Cleared Peebles bar manager calls for licensing act review following court case
A PEEBLES bar manager has spoken of his relief after being cleared of allowing two women to leave the premises with alcohol.
Cameron McMichael of The Keg is believed to have been the first person in the Borders to be taken to court for the offence under the Licensing (Scotland) Act 2005.
And he has now called for a review of the legislation.
Mr McMichael was said to have allowed the two females to leave the High Street hostelry with alcohol on January 21, but following a trial at a Justice of the Peace Court held at Peebles Sheriff Court last Thursday, Mr McMichael was found not guilty.
The 24-year-old told TheSouthern: “It has been a hell of a year for me and my family and has been very costly. I have had to use lawyers who have been a great help but expensive.”
Mr McMichael argued one of the two women had not been in the pub on the night, while he had tried to stop the other from leaving while in possession of alcohol.
The 2005 act, which came into force in 2009 in an attempt to tackle Scotland’s problem with drink, includes a defence which applies to an accused who “took all reasonable precautions and exercised all due diligence not to commit the offence”.
The father-of-one told us: “I believe I am the first person in the Borders to go to court under section 63 (1) of the 2005 act. The act seems such a grey area.
“I think they need to amend some of the acts, and the public should be educated about changes to the law so everybody understands what is and is not allowed.”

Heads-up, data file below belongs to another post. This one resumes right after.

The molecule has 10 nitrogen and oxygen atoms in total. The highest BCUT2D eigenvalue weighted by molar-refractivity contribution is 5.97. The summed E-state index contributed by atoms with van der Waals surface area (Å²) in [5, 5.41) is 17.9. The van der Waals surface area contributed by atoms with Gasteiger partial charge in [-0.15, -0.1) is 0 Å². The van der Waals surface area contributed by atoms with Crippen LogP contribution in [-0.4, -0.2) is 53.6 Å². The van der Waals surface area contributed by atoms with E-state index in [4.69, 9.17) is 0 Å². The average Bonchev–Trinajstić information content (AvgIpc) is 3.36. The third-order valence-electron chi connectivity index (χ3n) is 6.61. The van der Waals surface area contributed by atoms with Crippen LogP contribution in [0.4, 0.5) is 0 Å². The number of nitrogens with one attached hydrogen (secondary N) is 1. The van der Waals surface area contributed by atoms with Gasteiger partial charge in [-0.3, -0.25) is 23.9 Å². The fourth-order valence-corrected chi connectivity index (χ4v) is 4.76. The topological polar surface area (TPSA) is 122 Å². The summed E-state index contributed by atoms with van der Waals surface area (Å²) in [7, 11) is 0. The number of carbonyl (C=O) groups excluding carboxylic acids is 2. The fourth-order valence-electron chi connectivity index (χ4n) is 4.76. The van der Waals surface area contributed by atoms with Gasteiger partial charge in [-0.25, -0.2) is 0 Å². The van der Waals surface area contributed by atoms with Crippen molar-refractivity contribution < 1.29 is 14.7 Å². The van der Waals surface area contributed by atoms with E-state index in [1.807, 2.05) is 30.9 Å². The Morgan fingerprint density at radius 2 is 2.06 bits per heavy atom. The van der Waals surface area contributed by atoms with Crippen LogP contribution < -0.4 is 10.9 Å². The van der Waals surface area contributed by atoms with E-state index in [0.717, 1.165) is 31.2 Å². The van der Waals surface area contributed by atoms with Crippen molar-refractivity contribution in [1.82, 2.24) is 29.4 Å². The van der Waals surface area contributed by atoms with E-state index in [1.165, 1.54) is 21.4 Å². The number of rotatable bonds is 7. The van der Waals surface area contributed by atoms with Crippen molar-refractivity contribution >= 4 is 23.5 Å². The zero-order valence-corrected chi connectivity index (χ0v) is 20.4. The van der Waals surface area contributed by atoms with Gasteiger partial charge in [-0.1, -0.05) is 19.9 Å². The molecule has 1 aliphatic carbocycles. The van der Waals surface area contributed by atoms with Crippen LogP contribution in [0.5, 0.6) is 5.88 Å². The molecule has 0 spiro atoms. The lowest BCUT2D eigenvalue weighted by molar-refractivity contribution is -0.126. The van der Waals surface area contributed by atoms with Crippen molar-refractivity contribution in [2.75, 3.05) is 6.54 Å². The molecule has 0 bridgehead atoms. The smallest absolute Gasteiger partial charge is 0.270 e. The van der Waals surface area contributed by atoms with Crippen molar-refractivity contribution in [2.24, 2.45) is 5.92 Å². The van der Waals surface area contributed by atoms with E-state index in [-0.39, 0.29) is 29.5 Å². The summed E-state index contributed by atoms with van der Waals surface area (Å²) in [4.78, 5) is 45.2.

Mr McMichael’s defence solicitor Douglas Neil added: “There seems to be a lack of clear guidance from the police and licensing authority. If there had been, these charges could have been avoided.”
The court decision follows an earlier appearance by Mr McMichael at Peebles Sheriff Court on June 13, when he was alleged to have committed an assault on December 14 last year, again at The Keg. Following a trial, he was also found not guilty.
The Keg’s premises manager, Roddy Mackay, added: “I think this has been handled terribly and it has not been nice for us to go through. This has been hanging over Cameron for a number of months. He is a law abiding, family man who didn’t need to be put through this misery.”
The Keg’s licence to sell alcohol was suspended for two weeks in April by a Scottish Borders Licensing Board meeting, after Inspector John Scott asked for a review under the 2005 act following “concerns regarding the management of premises”.
The decision was made in private, as, according to a Scottish Borders Council press release at the time, there were still outstanding criminal trials in relation to incidents alleged to have taken place in the pub.
The personal licences of Mr Mackay, chairman of Peebles Pub Watch Scheme, and Mr McMichael were also endorsed.
Asked about the criticism of the case being brought to court and the 2005 act, a Lothian and Borders Police spokesman said: “We submitted a report to the licensing board for its consideration. The decision thereafter is a matter solely for the licensing board and we cannot comment further.”
Scottish Borders Council, whose councillors make up the committee of the region’s licensing board, did not wish to comment.
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